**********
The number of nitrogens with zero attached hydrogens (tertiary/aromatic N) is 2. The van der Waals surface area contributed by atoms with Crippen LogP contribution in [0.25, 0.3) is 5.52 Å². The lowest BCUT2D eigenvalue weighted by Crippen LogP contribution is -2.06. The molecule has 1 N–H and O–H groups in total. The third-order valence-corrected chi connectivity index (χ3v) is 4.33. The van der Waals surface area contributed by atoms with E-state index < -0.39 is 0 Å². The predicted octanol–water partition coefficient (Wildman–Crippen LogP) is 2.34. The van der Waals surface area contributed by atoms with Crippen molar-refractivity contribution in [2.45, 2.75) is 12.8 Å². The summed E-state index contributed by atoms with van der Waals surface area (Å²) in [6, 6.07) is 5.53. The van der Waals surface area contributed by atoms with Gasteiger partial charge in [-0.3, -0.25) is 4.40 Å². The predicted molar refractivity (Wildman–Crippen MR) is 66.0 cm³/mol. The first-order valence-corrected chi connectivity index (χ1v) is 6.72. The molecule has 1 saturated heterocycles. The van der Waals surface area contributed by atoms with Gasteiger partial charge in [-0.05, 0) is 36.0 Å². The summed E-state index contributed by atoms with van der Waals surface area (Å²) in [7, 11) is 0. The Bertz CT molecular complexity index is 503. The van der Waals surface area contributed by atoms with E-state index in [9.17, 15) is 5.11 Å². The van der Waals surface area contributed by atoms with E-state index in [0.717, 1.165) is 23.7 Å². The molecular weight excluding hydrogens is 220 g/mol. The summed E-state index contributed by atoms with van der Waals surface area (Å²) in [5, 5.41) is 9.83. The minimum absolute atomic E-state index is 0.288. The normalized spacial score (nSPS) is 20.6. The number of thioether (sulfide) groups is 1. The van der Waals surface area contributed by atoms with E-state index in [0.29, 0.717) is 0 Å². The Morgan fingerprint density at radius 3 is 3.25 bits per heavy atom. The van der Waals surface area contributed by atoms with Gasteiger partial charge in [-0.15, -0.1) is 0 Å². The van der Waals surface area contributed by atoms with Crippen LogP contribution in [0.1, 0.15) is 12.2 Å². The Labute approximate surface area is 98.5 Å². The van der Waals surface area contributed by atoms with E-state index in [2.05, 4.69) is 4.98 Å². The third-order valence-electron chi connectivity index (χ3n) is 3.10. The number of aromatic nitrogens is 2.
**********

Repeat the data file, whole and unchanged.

The number of nitrogens with zero attached hydrogens (tertiary/aromatic N) is 2. The van der Waals surface area contributed by atoms with Crippen LogP contribution in [0.25, 0.3) is 5.52 Å². The lowest BCUT2D eigenvalue weighted by Crippen LogP contribution is -2.06. The molecule has 1 N–H and O–H groups in total. The third-order valence-corrected chi connectivity index (χ3v) is 4.33. The van der Waals surface area contributed by atoms with E-state index < -0.39 is 0 Å². The predicted octanol–water partition coefficient (Wildman–Crippen LogP) is 2.34. The van der Waals surface area contributed by atoms with Crippen molar-refractivity contribution in [2.45, 2.75) is 12.8 Å². The summed E-state index contributed by atoms with van der Waals surface area (Å²) in [6, 6.07) is 5.53. The van der Waals surface area contributed by atoms with Gasteiger partial charge in [-0.3, -0.25) is 4.40 Å². The predicted molar refractivity (Wildman–Crippen MR) is 66.0 cm³/mol. The first-order valence-corrected chi connectivity index (χ1v) is 6.72. The molecule has 1 saturated heterocycles. The van der Waals surface area contributed by atoms with Gasteiger partial charge in [-0.05, 0) is 36.0 Å². The summed E-state index contributed by atoms with van der Waals surface area (Å²) in [7, 11) is 0. The Bertz CT molecular complexity index is 503. The van der Waals surface area contributed by atoms with E-state index in [9.17, 15) is 5.11 Å². The van der Waals surface area contributed by atoms with E-state index in [0.717, 1.165) is 23.7 Å². The molecular weight excluding hydrogens is 220 g/mol. The summed E-state index contributed by atoms with van der Waals surface area (Å²) in [5, 5.41) is 9.83. The minimum absolute atomic E-state index is 0.288. The normalized spacial score (nSPS) is 20.6. The number of thioether (sulfide) groups is 1. The van der Waals surface area contributed by atoms with E-state index in [0.29, 0.717) is 0 Å². The Morgan fingerprint density at radius 3 is 3.25 bits per heavy atom. The van der Waals surface area contributed by atoms with Gasteiger partial charge in [-0.15, -0.1) is 0 Å². The van der Waals surface area contributed by atoms with Crippen LogP contribution in [0.1, 0.15) is 12.2 Å². The Labute approximate surface area is 98.5 Å². The van der Waals surface area contributed by atoms with E-state index in [2.05, 4.69) is 4.98 Å². The third-order valence-electron chi connectivity index (χ3n) is 3.10. The number of aromatic nitrogens is 2.